Bradwell Windmill - Catherine

Bradwell Windmill

Bradwell Windmill is situated just off the V6 Grafton Street and is one of Milton Keynes’ most distinctive historic features. It is a stone tower mill built of locally quarried limestone. It has a pair of common sails, on which a sailcloth is spread, and a pair of spring sails. The wooden cap can be turned which enables the sails to be always facing into the wind.

Diagram of Bradwell Windmill interior

The windmill has three floors above ground level, the stonefloor, the binfloor and, at the top, the dust floor. On the stone floor there are two pairs of millstones set in timber vats, one pair of Derbyshire Peak stones, used for grinding animal feed, and one pair of French burrs, for grinding flour for human consumption. An unusual feature of the windmill is a fireplace on the ground floor, which would have been very risky as flour dust is highly explosive.

History of Bradwell Windmill

Before 1800 the milling needs of the local community were served by the many watermills on the river Ouse and Bradwell Brook but, with the opening of the Grand Junction Canal, which linked London to the Midlands, the possibility of serving a wider market was opened up. With this in mind, Samuel Holman acquired an acre of land from Henry Wilman, close to the newly opened canal, with the intention of erecting a tower mill. It is not known exactly when the building was completed but a reference was made to it being ‘newly erected’ in 1817. The cost of the windmill was thought to be around £500, a considerable sum in those days. Samuel operated the windmill until his death in 1825, at which time it was inherited by his wife and son.

In 1846 the mill was under the ownership of Elizabeth Curtis and was run by William Carr (whose name you can still see carved into a tentering beam in the mill). Over the next few years ownership of the mill passed through the children of the Curtis family.

In 1857 the mill was purchased by Robert Adams of Bradwell Abbey. His intention was to set up his ward, John Abbott, in business at the mill. Unfortunately, John Abbott showed no interest in the business so Robert Adams persuaded his son, also called Robert, to move from Manor Farm to the mill cottage in order to get the business up and running, in the hope that John Abbott would take over at a later date. By combining farming and milling Robert Adams junior made a profitable business. He employed the use of a steam plough engine at the mill on days when there was little wind in order to provide supplementary turning power.

Robert Adams Junior and Family outside the Vicarage, Old Bradwell

Robert Adams Junior and Family

Despite Robert Adams’ success, John Abbot was still not interested in pursuing milling as a career and sold his interest in the business at Boughton Green Fair in 1871. Robert Adams junior then moved to Carr’s watermill in Haversham and a new miller, Robert Saxby, took over the business for a short time.

By this time large, steam powered, rolling mills were becoming established, milling grain that had been imported from America, and the distribution of flour was much more efficient due to the extensive rail network. This, along with the fact that arable farming was decreasing in north Buckinghamshire, meant that the windmill could no longer run at a profit and so it ceased operation, it is believed, in 1876.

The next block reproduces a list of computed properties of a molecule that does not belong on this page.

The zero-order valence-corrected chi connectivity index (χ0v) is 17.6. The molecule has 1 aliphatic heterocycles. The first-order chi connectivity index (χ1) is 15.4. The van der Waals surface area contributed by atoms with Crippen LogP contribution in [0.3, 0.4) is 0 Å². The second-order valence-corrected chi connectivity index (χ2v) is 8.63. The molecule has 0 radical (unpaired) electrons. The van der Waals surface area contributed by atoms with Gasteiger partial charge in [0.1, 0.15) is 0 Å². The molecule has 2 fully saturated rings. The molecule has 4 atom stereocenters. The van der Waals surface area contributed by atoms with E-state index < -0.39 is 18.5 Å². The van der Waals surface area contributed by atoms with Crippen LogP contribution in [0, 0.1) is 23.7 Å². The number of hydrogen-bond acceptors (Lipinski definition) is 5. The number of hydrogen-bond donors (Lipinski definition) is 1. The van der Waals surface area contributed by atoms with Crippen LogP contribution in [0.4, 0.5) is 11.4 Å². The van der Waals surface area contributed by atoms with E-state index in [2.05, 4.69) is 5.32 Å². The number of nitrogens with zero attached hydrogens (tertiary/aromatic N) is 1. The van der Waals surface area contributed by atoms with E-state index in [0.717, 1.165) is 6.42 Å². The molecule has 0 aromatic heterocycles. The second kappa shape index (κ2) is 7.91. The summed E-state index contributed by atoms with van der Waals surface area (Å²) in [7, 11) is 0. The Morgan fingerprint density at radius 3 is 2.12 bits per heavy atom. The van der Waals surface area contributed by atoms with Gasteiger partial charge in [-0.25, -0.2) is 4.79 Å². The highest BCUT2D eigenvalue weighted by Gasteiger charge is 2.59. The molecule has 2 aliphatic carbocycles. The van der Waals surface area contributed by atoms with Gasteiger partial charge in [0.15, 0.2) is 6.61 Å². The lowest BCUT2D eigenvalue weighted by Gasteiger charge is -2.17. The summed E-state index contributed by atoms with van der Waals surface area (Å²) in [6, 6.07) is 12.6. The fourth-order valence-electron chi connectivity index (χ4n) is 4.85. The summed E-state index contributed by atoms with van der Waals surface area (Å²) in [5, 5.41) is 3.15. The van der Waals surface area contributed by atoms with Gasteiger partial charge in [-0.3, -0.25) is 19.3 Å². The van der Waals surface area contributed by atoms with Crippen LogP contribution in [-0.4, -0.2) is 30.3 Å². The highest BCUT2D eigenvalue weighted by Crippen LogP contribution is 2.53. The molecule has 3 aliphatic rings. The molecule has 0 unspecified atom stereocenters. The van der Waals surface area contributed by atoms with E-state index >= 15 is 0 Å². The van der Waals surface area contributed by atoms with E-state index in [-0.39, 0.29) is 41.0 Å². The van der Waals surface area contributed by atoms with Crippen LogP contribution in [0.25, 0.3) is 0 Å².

Bradwell windmill and Newport Train

By good fortune, the cap of the mill remained mostly intact into the twentieth century, thereby protecting the wooden machinery within. Many mills were demolished in the first half of the century but Bradwell Windmill was thought to be worth preserving as an outstanding landmark and so was purchased for £80, in 1949, by Wolverton Urban District Council.

Bradwell windmill falling into decay


By this time the roof had collapsed, the sails were beyond repair and the interior was starting to decay. A new roof and sails were constructed, the tower re-pointed and the mechanism, floors, timbers and ladders were all repaired. It was then reopened to the public.


In 1967 one of the sails was blown off in a gale and a second was removed for safety purposes. Two years later the mill was purchased by Milton Keynes Development Corporation. In 1971 it was decided to restore the mill to full working order. Work began in 1976 but was not completed and the mill was placed into the ownership of Milton Keynes Borough Council in 1992.

New sails being put on the windmill, 1995

Replacing the sails, 1995



In 1993 one of the sails partially collapsed in severe weather and so, for safety reasons, all the sails were removed. In 1994 the Commission for New Towns funded the repair of the sails.






A Friends of Bradwell Windmill group was set up and the mill had its first open day on the May bank holiday 1996.


Maypole dancing in front of Bradwell Windmill


Bradwell Windmill Today

In 2014 the windmill underwent further restoration, with new windows and cap cladding fitted, sails refurbished and additional restoration to the machinery. It is now restored to full working order, with an electric motor fitted, which enables the millstones to grind whatever the weather. It is open to the public every last Sunday of the month over the summer. Details of opening times can be found on the Milton Keynes Museum website.

The millstone turning

Bradwell Windmill grinding flour once again

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